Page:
Few more days and I will be in Sicily! But, as my mother reminded me, I will have missed the tuna season. Every year at the end of springtime tunas migrate from the Atlantic ocean to the warmer Mediterranean waters. The "mattanza", the ancient ritual of the giant blue fin tuna harvest takes place from the beginning of May until June, and since even modern fishing techniques follow the season, getting there in mid-July is really too late.
The term "mattanza" (the slaughter) comes from the Spanish word "matar" meaning "to kill" and refers to a hundred years old traditional tuna-fishing technique. Tuna are guided into the tonnara which is a sophisticated trap system of successive nets which are gradually restricted in size and raised toward the surface.
The tonnara's two kilometers-long wings guide the tuna to the entrance of the first chamber, which is approximately 50 meters square. Then, a series of six successive chambers, each divided by a net gate, leads to the final chamber, la camera della morte, "the chamber of death", which has a net floor that can be raised, bringing all the tuna within to the water's surface.
There the fish are attacked and then hauled aboard boats with steel hooks snagged into their backs.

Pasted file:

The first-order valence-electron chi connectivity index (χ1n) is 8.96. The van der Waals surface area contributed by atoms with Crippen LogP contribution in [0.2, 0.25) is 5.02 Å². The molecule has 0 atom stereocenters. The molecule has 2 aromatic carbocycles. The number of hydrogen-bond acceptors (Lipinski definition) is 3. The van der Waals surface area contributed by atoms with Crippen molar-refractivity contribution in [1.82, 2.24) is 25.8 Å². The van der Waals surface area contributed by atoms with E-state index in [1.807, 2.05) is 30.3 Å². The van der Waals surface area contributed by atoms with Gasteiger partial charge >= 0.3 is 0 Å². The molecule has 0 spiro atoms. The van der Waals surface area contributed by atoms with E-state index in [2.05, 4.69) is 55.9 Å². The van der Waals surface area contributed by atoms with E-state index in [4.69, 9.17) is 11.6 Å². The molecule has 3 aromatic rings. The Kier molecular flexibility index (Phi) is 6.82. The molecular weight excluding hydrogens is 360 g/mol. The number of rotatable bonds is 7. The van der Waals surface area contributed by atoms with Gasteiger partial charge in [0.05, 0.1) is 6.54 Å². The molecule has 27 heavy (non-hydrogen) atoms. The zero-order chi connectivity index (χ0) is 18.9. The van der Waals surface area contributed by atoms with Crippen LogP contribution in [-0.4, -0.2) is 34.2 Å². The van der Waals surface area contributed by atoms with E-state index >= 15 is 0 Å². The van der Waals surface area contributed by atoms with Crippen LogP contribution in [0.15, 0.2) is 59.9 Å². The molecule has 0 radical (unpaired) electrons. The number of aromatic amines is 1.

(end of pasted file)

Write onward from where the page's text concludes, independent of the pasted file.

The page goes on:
Unfortunately, the tradition is now dying. Today, few remaining traditional mattanzas take place off the island's western point among the Egadi Islands. The small island of Favignana and the fishing village of Bonagia, near Trapani, normally, attract tourists and gourmets.
As time passes, the tuna are diminishing in size and numbers, while demand increases in world markets and modern fishing techniques are more profitable. Moreover, as La Repubblica said the blame lay also with Japanese factory ships which scoop up everything out of the sea using sonars and work 24 hours a day in shifts. This spring, the brother of a friend of mine, who is a pilot, has worked in Ragusa for a Japanese company to fly over the sea and locate the tunas for the ships to go and fish them out. So when you eat tuna sushi, do not only think about the exotic orient, but also about the Mediterranean, its history, its tradition, its culture.
As for us, my mother has decided that we could not possibly miss to try out an old recipe for "ragu di tonno" from a book of old Sicilian recipes that she has experimented with this year. So she has bought some and she is going to freeze. It is not going to be exactly the same as fresh, but we can have an idea.